Posted by Lindsey Daley
Last spring, I learned that my client, Eva*, a domestic abuse survivor
who had fled her husband, was having trouble accessing services to help her and her young children while their family was in crisis. Eva shared that she had reached out to the Department of Transitional Assistance
(DTA) to apply for SNAP (Supplemental Nutrition Assistance Program
, formerly known as food stamps) benefits but was having challenges getting approved. She was hoping that with help, she could stabilize her family’s situation while she tried to ensure their safety and get back on her feet.
DTA requires applicants to provide documentation to prove they are eligible for benefits but Eva’s circumstances made it difficult for her to provide the information DTA needed. DTA recognizes that this is often the case for domestic abuse survivors and has a team of specially trained domestic violence specialists to help clients navigate the process in a manner that doesn’t jeopardize their safety.
Eva was unaware of this resource and had not been referred to such a specialist. When I tried to reach out on her behalf, I was unable to reach a specialist directly. I found this disconcerting. The support and assistance from a domestic violence specialist is only beneficial if clients are aware of it and can access it.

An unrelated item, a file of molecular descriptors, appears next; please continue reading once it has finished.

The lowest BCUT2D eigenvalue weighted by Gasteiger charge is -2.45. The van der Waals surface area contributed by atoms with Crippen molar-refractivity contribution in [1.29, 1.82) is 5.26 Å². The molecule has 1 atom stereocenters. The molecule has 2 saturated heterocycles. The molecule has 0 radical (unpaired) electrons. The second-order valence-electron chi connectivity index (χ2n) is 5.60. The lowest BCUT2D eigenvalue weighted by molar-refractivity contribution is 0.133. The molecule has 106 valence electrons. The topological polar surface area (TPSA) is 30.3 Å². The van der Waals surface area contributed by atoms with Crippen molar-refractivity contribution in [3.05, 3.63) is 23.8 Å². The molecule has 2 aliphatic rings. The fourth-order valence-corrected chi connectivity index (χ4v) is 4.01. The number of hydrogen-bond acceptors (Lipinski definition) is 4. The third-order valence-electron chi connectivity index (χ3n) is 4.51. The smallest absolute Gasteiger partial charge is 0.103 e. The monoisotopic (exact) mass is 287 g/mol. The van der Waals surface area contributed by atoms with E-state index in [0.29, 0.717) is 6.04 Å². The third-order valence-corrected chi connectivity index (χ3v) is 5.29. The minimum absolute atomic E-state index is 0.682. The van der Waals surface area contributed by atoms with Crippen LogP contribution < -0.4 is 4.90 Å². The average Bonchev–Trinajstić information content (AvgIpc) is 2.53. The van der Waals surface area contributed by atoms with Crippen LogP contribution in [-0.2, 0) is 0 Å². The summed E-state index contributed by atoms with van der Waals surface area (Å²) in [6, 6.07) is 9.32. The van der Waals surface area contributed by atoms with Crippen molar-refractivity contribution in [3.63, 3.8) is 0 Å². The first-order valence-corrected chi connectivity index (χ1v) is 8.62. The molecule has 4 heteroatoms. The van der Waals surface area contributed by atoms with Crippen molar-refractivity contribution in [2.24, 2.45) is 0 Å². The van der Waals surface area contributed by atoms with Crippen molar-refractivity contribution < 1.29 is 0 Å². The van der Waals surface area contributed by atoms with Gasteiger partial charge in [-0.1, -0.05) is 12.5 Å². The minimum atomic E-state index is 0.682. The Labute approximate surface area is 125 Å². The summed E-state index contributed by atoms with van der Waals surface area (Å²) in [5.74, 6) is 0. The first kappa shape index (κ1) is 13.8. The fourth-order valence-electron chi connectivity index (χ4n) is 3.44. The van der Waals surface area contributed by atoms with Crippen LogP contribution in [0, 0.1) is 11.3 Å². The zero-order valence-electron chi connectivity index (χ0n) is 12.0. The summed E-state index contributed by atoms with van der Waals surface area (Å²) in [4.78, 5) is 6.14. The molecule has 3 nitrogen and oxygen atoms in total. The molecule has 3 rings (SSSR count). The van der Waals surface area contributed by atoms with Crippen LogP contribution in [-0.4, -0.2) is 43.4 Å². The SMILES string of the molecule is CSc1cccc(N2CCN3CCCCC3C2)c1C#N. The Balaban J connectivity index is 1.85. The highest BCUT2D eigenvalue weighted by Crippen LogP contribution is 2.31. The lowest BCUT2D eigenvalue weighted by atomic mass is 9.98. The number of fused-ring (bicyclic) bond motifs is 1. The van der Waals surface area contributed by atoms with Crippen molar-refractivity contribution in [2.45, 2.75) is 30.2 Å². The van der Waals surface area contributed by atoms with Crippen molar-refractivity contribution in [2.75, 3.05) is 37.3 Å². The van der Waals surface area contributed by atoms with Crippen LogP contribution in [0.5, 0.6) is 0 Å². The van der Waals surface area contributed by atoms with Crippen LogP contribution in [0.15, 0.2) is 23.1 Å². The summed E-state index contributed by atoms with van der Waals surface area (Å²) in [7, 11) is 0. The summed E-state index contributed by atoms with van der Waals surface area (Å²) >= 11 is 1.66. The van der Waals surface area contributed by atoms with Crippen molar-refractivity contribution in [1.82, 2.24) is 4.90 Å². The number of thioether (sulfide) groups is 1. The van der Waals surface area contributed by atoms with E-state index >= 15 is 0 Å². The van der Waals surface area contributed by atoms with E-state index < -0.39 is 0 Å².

Fortunately, because I am a long standing member of the Boston SNAP Coalition and the Boston DTA Advisory Board, outlets for government agencies and community stakeholders to work together to improve services, I was able to bring awareness to the barriers victims of domestic violence faced.
Working with a team of advocates from Massachusetts Law Reform Institute, Greater Boston Legal Services, and others, we contacted DTA officials, including the new DTA Commissioner, to suggest ways that DTA could improve access for domestic abuse clients. In response, DTA quickly implemented short-term changes to address some of the immediate concerns. In September, a new protocol for clients to reach their domestic violence specialists was announced. Ongoing discussions between DTA and advocates continue to identify additional policy transformations needed to ensure clients who are victims of domestic violence can access the assistance they need.
*Name changed to protect privacy.
Lindsey Daley is the Senior SNAP/Benefits Advocate in Bet Tzedek Legal Services. Lindsey is dedicated to helping low-income individuals and families achieve stability through accessing and maximizing safety net benefits and community resources. Lindsey serves on the Boston SNAP Coalition, an anti-hunger advocacy group, and is a member of the Boston Department of Transitional Assistance (DTA) Advisory Board where she helps improve services for the vulnerable population DTA serves. Prior to joining JF&CS, Lindsey graduated from UMass Lowell and worked in human services.